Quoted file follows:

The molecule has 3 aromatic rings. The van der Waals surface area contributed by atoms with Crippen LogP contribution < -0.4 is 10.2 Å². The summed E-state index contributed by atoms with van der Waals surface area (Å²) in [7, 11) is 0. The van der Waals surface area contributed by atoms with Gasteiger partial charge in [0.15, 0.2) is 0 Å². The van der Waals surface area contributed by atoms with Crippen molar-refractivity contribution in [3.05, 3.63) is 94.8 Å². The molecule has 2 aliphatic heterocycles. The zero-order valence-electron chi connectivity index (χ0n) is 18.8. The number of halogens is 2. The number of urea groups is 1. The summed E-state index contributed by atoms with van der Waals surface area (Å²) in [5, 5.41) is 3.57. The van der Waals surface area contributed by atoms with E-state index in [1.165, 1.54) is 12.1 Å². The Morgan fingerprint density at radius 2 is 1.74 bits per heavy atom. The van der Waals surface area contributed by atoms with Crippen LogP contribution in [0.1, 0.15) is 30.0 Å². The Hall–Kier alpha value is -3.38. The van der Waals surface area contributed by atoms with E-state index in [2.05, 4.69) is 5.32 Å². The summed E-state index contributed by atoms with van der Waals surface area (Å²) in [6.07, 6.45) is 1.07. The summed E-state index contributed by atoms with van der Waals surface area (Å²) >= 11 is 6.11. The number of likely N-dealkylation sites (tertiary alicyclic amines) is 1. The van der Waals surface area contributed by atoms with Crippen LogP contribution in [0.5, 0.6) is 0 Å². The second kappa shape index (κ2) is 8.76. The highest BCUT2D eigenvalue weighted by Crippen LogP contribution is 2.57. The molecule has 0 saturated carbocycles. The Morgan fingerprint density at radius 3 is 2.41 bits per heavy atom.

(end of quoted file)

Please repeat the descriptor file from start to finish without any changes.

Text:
The molecule has 3 aromatic rings. The van der Waals surface area contributed by atoms with Crippen LogP contribution < -0.4 is 10.2 Å². The summed E-state index contributed by atoms with van der Waals surface area (Å²) in [7, 11) is 0. The van der Waals surface area contributed by atoms with Gasteiger partial charge in [0.15, 0.2) is 0 Å². The van der Waals surface area contributed by atoms with Crippen molar-refractivity contribution in [3.05, 3.63) is 94.8 Å². The molecule has 2 aliphatic heterocycles. The zero-order valence-electron chi connectivity index (χ0n) is 18.8. The number of halogens is 2. The number of urea groups is 1. The summed E-state index contributed by atoms with van der Waals surface area (Å²) in [5, 5.41) is 3.57. The van der Waals surface area contributed by atoms with E-state index in [1.165, 1.54) is 12.1 Å². The Morgan fingerprint density at radius 2 is 1.74 bits per heavy atom. The van der Waals surface area contributed by atoms with Crippen LogP contribution in [0.1, 0.15) is 30.0 Å². The Hall–Kier alpha value is -3.38. The van der Waals surface area contributed by atoms with E-state index in [2.05, 4.69) is 5.32 Å². The summed E-state index contributed by atoms with van der Waals surface area (Å²) in [6.07, 6.45) is 1.07. The summed E-state index contributed by atoms with van der Waals surface area (Å²) >= 11 is 6.11. The number of likely N-dealkylation sites (tertiary alicyclic amines) is 1. The van der Waals surface area contributed by atoms with Crippen LogP contribution in [0.5, 0.6) is 0 Å². The second kappa shape index (κ2) is 8.76. The highest BCUT2D eigenvalue weighted by Crippen LogP contribution is 2.57. The molecule has 0 saturated carbocycles. The Morgan fingerprint density at radius 3 is 2.41 bits per heavy atom.